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Animal Minds: Beyond Cognition to Consciousness Hardcover – May 1, 2001

ISBN-13: 978-0226308654 ISBN-10: 0226308650

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Product Details

  • Hardcover: 376 pages
  • Publisher: University of Chicago Press (May 1, 2001)
  • Language: English
  • ISBN-10: 0226308650
  • ISBN-13: 978-0226308654
  • Product Dimensions: 9.4 x 6.3 x 1.2 inches
  • Shipping Weight: 1.6 pounds (View shipping rates and policies)
  • Average Customer Review: 2.7 out of 5 stars  See all reviews (6 customer reviews)
  • Amazon Best Sellers Rank: #186,943 in Books (See Top 100 in Books)

Editorial Reviews Review

Do animals think? According to Cartesian models of science that have long influenced the Western view of the natural world, they do not: they merely react to external stimuli, the responses to which they cannot control.

A different view has emerged in recent years, one that draws on findings from experimental psychology, biology, linguistics, and cognitive ethology. Writes Donald Griffin, an associate at Harvard's Museum of Comparative Zoology, "Communicative behavior is not a human monopoly." Animal communication--from the dance language of the bees to the vocalisms of parrots and bonobos--suggests that there is more than a ghost in the machine. For underlying that communicative ability are other powers that humans have no easy way of gauging: a sense of time and futurity, a complex memory, an ability to lie, even consciousness itself.

Griffin examines recent studies that show that many species are able to discern and classify colors, shapes, materials, and "sameness," and that many other species are able to adapt their communications systems to account for novel situations. Warning that our understanding of animal minds is still ill-formed and that much work remains to be done in the field before we can confidently answer that ancient question one way or the other, he argues that "animals are best viewed as actors who choose what to do, rather than as objects totally dependent on outside influences." --Gregory McNamee

From Publishers Weekly

The creator of the controversial field of cognitive ethology, Donald R. Griffin (The Question of Animal Awareness) has spent more than three decades researching animal cognition. In a completely revised and updated edition of his classic, Animal Minds: Beyond Cognition to Consciousness, Griffin, now an associate of the Museum of Comparative Zoology at Harvard, discusses his own and others' research findings including those of his critics. Although he admits "it is very difficult to gather convincing evidence about whether conscious experiences may occur in animals," he maintains that scientists like him have "show[n] that many animals behave in ways that strongly indicate that they are aware of their situation and how their behavior can affect it." Intended for others in the field, Griffin's book will enlighten, delight and even ruffle some feathers.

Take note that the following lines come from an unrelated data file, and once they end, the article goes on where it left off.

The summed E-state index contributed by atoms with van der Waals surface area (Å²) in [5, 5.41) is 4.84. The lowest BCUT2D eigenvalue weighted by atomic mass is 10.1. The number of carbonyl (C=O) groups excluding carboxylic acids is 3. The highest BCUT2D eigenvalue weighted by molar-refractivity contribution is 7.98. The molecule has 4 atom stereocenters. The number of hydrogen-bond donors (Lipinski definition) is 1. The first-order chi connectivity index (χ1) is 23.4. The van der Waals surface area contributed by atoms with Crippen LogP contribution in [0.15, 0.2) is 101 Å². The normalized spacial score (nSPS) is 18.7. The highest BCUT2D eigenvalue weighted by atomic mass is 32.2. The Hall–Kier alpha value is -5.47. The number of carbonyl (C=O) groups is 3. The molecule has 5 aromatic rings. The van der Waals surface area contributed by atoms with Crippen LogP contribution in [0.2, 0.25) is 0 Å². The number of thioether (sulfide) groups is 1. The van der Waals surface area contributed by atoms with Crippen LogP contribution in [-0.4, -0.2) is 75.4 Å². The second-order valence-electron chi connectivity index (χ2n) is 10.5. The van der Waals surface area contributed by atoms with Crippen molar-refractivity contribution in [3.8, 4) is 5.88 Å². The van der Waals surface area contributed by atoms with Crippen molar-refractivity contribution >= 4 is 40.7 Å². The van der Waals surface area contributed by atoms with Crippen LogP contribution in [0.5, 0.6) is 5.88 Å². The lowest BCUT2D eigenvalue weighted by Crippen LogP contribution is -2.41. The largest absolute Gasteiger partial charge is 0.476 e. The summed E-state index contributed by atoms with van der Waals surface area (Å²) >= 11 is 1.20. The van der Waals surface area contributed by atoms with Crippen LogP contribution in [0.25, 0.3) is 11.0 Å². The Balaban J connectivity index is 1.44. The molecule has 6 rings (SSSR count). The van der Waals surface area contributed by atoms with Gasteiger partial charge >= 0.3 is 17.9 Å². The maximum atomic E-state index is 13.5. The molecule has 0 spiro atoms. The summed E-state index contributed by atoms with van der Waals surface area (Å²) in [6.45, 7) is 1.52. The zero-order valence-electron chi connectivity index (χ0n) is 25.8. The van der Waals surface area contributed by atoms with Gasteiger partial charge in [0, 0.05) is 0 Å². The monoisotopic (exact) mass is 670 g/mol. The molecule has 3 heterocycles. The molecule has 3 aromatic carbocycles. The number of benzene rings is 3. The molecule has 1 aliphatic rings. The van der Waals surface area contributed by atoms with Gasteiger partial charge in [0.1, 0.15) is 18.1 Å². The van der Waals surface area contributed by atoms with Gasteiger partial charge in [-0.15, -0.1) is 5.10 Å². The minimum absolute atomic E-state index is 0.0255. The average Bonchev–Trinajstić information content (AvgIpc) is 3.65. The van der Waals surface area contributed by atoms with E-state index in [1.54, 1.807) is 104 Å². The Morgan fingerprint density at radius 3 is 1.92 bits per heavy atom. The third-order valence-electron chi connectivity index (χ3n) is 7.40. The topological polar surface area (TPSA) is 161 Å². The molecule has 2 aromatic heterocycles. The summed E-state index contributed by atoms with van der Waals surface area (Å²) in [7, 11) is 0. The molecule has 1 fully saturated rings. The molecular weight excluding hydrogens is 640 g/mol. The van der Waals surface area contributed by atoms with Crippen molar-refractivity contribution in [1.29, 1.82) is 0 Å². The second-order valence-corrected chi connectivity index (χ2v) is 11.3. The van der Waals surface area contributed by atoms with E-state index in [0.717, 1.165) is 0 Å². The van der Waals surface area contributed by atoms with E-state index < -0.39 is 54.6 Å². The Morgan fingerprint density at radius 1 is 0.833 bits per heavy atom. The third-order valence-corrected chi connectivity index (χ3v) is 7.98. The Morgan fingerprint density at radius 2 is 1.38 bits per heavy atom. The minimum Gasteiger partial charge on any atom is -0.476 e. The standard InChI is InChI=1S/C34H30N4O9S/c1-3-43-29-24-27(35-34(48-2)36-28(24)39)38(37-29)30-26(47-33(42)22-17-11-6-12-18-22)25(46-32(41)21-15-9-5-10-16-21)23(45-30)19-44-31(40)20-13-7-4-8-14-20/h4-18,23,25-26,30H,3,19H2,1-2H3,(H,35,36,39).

Copyright 2001 Cahners Business Information, Inc.

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7 of 7 people found the following review helpful By Ila France Porcher on April 24, 2010
Format: Hardcover
Donald Griffen was the first scientist to challenge the reductionist notion that animals are incapable of cognition (the word for thinking in non-human animals), in 1985, and thus he founded the science of cognitive ethology.

This book, and the earlier version released in 1994, provide a range of reports of eye-witness accounts of behaviour by animals that could not have been performed without mental referencing (or thought), along with his brilliant analyses and discussion of the meaning of each.

Though well received by the public, the works of Professor Griffin were widely criticized by the scientific community because his assertions were difficult to prove, and because his views represented a reversal of the currently held belief that animals were unconscious automatons. However, more and more evidence is appearing in the scientific literature in support of his pioneering work, and proving him to be right.

This book is unequalled in presenting a scientific argument that animals, invertebrates as well as the so-called "higher" animals, are capable, each in a unique way, of cognition. The latest version of the work includes arguments in response to criticisms of the original.
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19 of 30 people found the following review helpful By James J. O'Heare on January 9, 2002
Format: Hardcover
Griffin spends a lot of time arguing his stance and not enough discussing the definitions and concepts that his stance is based on. He does explain the research in nice detail but I kept thinking that learning theory explains the same behaviors he is describing without reference to conscious awareness and so the arguments don't fully make it for me. Minds of Their Own by Rogers is better but I still found this book (Animal Minds) better than Species of Mind which was way to hard to read -- I came away with no knew knowledge from reading Species of Mind. To sum I'd say it's worth reading for sure but only if you intend to also read Mind's of Their Own. They compliment each other nicely because Griffin describes more detail in the research while Rogers discusses the arguements and definitions better.
James O'Heare, Dip.C.B.
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0 of 1 people found the following review helpful By Eduardo Bessa on February 4, 2013
Format: Hardcover Verified Purchase
It is an amazing theme, but I think the most exciting cases were not as well exploited as I expected.
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